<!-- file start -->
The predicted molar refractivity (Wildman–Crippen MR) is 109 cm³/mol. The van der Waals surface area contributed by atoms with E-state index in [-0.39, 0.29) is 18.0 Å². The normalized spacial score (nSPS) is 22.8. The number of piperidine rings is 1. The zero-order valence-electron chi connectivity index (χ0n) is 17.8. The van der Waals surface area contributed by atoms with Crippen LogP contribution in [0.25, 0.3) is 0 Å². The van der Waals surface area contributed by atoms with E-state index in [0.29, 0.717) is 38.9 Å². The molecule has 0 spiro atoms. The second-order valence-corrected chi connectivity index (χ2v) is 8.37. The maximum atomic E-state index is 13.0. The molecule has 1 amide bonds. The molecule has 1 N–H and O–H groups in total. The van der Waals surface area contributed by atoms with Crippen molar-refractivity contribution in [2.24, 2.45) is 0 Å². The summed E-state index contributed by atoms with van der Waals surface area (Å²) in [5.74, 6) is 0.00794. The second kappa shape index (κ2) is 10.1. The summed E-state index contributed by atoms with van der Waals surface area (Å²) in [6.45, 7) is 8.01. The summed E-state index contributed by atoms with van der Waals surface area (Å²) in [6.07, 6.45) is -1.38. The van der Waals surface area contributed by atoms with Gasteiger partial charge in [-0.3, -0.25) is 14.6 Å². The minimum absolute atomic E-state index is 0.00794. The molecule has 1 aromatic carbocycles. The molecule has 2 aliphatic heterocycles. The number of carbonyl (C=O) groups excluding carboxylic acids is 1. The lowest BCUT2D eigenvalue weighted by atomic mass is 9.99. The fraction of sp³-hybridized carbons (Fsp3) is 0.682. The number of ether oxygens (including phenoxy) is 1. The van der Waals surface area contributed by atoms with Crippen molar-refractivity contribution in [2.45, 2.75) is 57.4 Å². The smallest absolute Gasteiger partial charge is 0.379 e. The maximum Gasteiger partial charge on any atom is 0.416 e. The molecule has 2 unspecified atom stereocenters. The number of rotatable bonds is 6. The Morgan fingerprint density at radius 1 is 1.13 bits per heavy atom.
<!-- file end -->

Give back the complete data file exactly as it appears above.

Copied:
The predicted molar refractivity (Wildman–Crippen MR) is 109 cm³/mol. The van der Waals surface area contributed by atoms with E-state index in [-0.39, 0.29) is 18.0 Å². The normalized spacial score (nSPS) is 22.8. The number of piperidine rings is 1. The zero-order valence-electron chi connectivity index (χ0n) is 17.8. The van der Waals surface area contributed by atoms with Crippen LogP contribution in [0.25, 0.3) is 0 Å². The van der Waals surface area contributed by atoms with E-state index in [0.29, 0.717) is 38.9 Å². The molecule has 0 spiro atoms. The second-order valence-corrected chi connectivity index (χ2v) is 8.37. The maximum atomic E-state index is 13.0. The molecule has 1 amide bonds. The molecule has 1 N–H and O–H groups in total. The van der Waals surface area contributed by atoms with Crippen molar-refractivity contribution in [2.24, 2.45) is 0 Å². The summed E-state index contributed by atoms with van der Waals surface area (Å²) in [5.74, 6) is 0.00794. The second kappa shape index (κ2) is 10.1. The summed E-state index contributed by atoms with van der Waals surface area (Å²) in [6.45, 7) is 8.01. The summed E-state index contributed by atoms with van der Waals surface area (Å²) in [6.07, 6.45) is -1.38. The van der Waals surface area contributed by atoms with Gasteiger partial charge in [-0.3, -0.25) is 14.6 Å². The minimum absolute atomic E-state index is 0.00794. The molecule has 1 aromatic carbocycles. The molecule has 2 aliphatic heterocycles. The number of carbonyl (C=O) groups excluding carboxylic acids is 1. The lowest BCUT2D eigenvalue weighted by atomic mass is 9.99. The fraction of sp³-hybridized carbons (Fsp3) is 0.682. The number of ether oxygens (including phenoxy) is 1. The van der Waals surface area contributed by atoms with Crippen molar-refractivity contribution in [2.45, 2.75) is 57.4 Å². The smallest absolute Gasteiger partial charge is 0.379 e. The maximum Gasteiger partial charge on any atom is 0.416 e. The molecule has 2 unspecified atom stereocenters. The number of rotatable bonds is 6. The Morgan fingerprint density at radius 1 is 1.13 bits per heavy atom.